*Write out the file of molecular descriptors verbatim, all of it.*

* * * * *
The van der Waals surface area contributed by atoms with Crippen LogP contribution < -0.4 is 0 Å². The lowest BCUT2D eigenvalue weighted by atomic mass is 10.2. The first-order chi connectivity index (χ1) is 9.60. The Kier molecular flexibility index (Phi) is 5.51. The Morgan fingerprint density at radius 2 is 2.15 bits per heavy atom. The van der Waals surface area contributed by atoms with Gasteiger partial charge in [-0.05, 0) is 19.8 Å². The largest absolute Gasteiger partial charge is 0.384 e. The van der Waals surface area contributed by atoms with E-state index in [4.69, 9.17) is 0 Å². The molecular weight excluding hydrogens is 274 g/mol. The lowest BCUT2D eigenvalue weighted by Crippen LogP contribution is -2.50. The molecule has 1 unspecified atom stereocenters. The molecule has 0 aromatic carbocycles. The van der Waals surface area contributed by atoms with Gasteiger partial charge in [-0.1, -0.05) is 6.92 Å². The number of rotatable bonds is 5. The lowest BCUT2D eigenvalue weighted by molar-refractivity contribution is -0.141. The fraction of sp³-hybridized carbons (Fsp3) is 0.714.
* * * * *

The van der Waals surface area contributed by atoms with Crippen LogP contribution < -0.4 is 0 Å². The lowest BCUT2D eigenvalue weighted by atomic mass is 10.2. The first-order chi connectivity index (χ1) is 9.60. The Kier molecular flexibility index (Phi) is 5.51. The Morgan fingerprint density at radius 2 is 2.15 bits per heavy atom. The van der Waals surface area contributed by atoms with Gasteiger partial charge in [-0.05, 0) is 19.8 Å². The largest absolute Gasteiger partial charge is 0.384 e. The van der Waals surface area contributed by atoms with E-state index in [4.69, 9.17) is 0 Å². The molecular weight excluding hydrogens is 274 g/mol. The lowest BCUT2D eigenvalue weighted by Crippen LogP contribution is -2.50. The molecule has 1 unspecified atom stereocenters. The molecule has 0 aromatic carbocycles. The van der Waals surface area contributed by atoms with Gasteiger partial charge in [-0.1, -0.05) is 6.92 Å². The number of rotatable bonds is 5. The lowest BCUT2D eigenvalue weighted by molar-refractivity contribution is -0.141. The fraction of sp³-hybridized carbons (Fsp3) is 0.714.